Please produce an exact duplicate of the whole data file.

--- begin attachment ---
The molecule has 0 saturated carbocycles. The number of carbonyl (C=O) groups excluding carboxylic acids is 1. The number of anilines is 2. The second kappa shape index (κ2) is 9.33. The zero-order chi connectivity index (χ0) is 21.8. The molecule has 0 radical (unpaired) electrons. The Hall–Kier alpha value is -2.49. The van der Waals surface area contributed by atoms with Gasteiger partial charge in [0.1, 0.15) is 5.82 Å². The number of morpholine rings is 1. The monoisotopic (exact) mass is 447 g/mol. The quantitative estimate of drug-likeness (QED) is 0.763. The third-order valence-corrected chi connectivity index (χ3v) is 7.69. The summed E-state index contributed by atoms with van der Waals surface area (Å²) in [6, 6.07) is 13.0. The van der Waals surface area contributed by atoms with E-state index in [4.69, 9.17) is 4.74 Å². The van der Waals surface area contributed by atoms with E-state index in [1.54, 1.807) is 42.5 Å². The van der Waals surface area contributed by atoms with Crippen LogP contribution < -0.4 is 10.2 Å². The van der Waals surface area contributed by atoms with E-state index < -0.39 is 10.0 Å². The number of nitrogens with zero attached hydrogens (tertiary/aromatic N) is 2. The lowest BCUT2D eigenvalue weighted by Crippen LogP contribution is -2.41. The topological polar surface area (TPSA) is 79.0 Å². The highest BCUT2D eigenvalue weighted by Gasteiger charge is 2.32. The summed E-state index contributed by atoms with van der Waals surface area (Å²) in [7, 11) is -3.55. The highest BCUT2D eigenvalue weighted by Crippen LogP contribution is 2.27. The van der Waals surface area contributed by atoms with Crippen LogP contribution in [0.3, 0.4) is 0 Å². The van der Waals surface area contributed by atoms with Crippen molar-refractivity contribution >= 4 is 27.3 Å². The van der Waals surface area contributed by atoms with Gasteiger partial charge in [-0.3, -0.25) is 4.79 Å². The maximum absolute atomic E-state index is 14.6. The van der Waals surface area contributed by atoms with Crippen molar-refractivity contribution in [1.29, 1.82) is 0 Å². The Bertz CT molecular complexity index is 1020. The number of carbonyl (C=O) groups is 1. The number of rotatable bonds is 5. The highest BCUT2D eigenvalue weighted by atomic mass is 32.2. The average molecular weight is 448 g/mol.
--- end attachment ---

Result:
The molecule has 0 saturated carbocycles. The number of carbonyl (C=O) groups excluding carboxylic acids is 1. The number of anilines is 2. The second kappa shape index (κ2) is 9.33. The zero-order chi connectivity index (χ0) is 21.8. The molecule has 0 radical (unpaired) electrons. The Hall–Kier alpha value is -2.49. The van der Waals surface area contributed by atoms with Gasteiger partial charge in [0.1, 0.15) is 5.82 Å². The number of morpholine rings is 1. The monoisotopic (exact) mass is 447 g/mol. The quantitative estimate of drug-likeness (QED) is 0.763. The third-order valence-corrected chi connectivity index (χ3v) is 7.69. The summed E-state index contributed by atoms with van der Waals surface area (Å²) in [6, 6.07) is 13.0. The van der Waals surface area contributed by atoms with E-state index in [4.69, 9.17) is 4.74 Å². The van der Waals surface area contributed by atoms with E-state index in [1.54, 1.807) is 42.5 Å². The van der Waals surface area contributed by atoms with Crippen LogP contribution < -0.4 is 10.2 Å². The van der Waals surface area contributed by atoms with E-state index < -0.39 is 10.0 Å². The number of nitrogens with zero attached hydrogens (tertiary/aromatic N) is 2. The lowest BCUT2D eigenvalue weighted by Crippen LogP contribution is -2.41. The topological polar surface area (TPSA) is 79.0 Å². The highest BCUT2D eigenvalue weighted by Gasteiger charge is 2.32. The summed E-state index contributed by atoms with van der Waals surface area (Å²) in [7, 11) is -3.55. The highest BCUT2D eigenvalue weighted by Crippen LogP contribution is 2.27. The van der Waals surface area contributed by atoms with Crippen LogP contribution in [0.3, 0.4) is 0 Å². The van der Waals surface area contributed by atoms with Crippen molar-refractivity contribution >= 4 is 27.3 Å². The van der Waals surface area contributed by atoms with Gasteiger partial charge in [-0.3, -0.25) is 4.79 Å². The maximum absolute atomic E-state index is 14.6. The van der Waals surface area contributed by atoms with Crippen molar-refractivity contribution in [1.29, 1.82) is 0 Å². The Bertz CT molecular complexity index is 1020. The number of carbonyl (C=O) groups is 1. The number of rotatable bonds is 5. The highest BCUT2D eigenvalue weighted by atomic mass is 32.2. The average molecular weight is 448 g/mol.